Spear House Rules

Two-handed wielding: When wielded 2-handed, the common spear is a 3+3 weapon.

Bludgeoning: The spear may be wielded as a staff (bludgeon) for 2 dice (useful if your opponent takes less damage from thrusting weapons).

First strike: When attacked by opponents with weapons 3' long or less, the spear wielder may make a L2-SR on DEX to get one free attack before the opponent closes.

I have gotten to the point where I equip all of my warrior characters with a spear and shield to start with along with one or two other hand weapons, typically a short sword of some sort and a dagger that can be wielded together for close and dirty fighting. A sling is usually a good thing to have a well just in case. At 1 gp why not have one? I've found this combination of weapons provides a nice basic tool kit to work with in nearly any situation.


  1. Very well thought out. I also have wondered where the spear is. :)

  2. I agree -- the spear I think is an underrated weapon, especially considering how common it was (or perhaps *because* of how common it was?). I like your ideas for underlining its strengths and making it more appealing in game terms.

  3. You make some good points about the spear, and I certainly thought about them when creating the T & T weapons tables. Spears cost much less to make than swords, and they do have greater reach. Halbards evolved from spears. Still I chose to give the spear less combat damage than the sword in most cases. Why?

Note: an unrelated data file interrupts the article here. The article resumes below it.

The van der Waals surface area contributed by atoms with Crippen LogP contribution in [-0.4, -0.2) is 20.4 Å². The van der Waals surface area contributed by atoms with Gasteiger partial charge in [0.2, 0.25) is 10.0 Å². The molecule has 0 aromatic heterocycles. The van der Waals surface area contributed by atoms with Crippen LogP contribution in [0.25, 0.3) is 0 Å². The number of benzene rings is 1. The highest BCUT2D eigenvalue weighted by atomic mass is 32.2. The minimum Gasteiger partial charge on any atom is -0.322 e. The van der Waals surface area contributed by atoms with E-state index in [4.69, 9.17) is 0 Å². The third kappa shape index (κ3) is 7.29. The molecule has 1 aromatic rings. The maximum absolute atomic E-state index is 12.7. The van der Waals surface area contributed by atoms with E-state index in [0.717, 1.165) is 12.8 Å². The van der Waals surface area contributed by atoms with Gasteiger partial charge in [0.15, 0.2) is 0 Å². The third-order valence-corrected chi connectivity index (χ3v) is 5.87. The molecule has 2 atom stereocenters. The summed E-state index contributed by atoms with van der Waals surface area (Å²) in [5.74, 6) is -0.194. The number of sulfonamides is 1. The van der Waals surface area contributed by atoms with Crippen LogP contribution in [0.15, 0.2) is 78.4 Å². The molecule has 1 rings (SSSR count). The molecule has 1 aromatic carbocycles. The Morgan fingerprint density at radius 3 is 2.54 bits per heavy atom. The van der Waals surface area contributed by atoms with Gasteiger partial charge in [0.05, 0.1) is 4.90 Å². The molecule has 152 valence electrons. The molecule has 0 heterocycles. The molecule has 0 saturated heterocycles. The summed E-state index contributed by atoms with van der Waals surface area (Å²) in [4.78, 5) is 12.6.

The typical spear has a number of disadvantages as well as advantages. The bladed part of the weapon is much smaller than the bladed part of a sword, hence when doing superficial damage, it will do less damage. The spear is typically lighter than a sord, and is more likely to glance off of armor. Throwing your spear is usually not a good idea. Typically they are not well balanced and even if they fly true, it leaves you unarmed.

    When swordsman fights spearman, the smart swordsman waits for the thrust, counter strikes and cuts the spear in half. At that point the spearman has a short stick--not much threat, and the swordsman then steps in and finishes the disarmed spearman off. No spear ever cut a sword in half.

    Typically the swordsman will also have better armor than the spearman. In that case, spears bounce off, but swords cut through.

    Given two fighters of uneven skills and uneven weapons, the more skilled fighter will usually win. Given two fighters of similar abilities and uneven weapons, the fighter with the better weapon will usually win. There are always exceptions--that is why Luck gives one combat adds.

    Still, I loved your analysis.

    --Ken St. Andre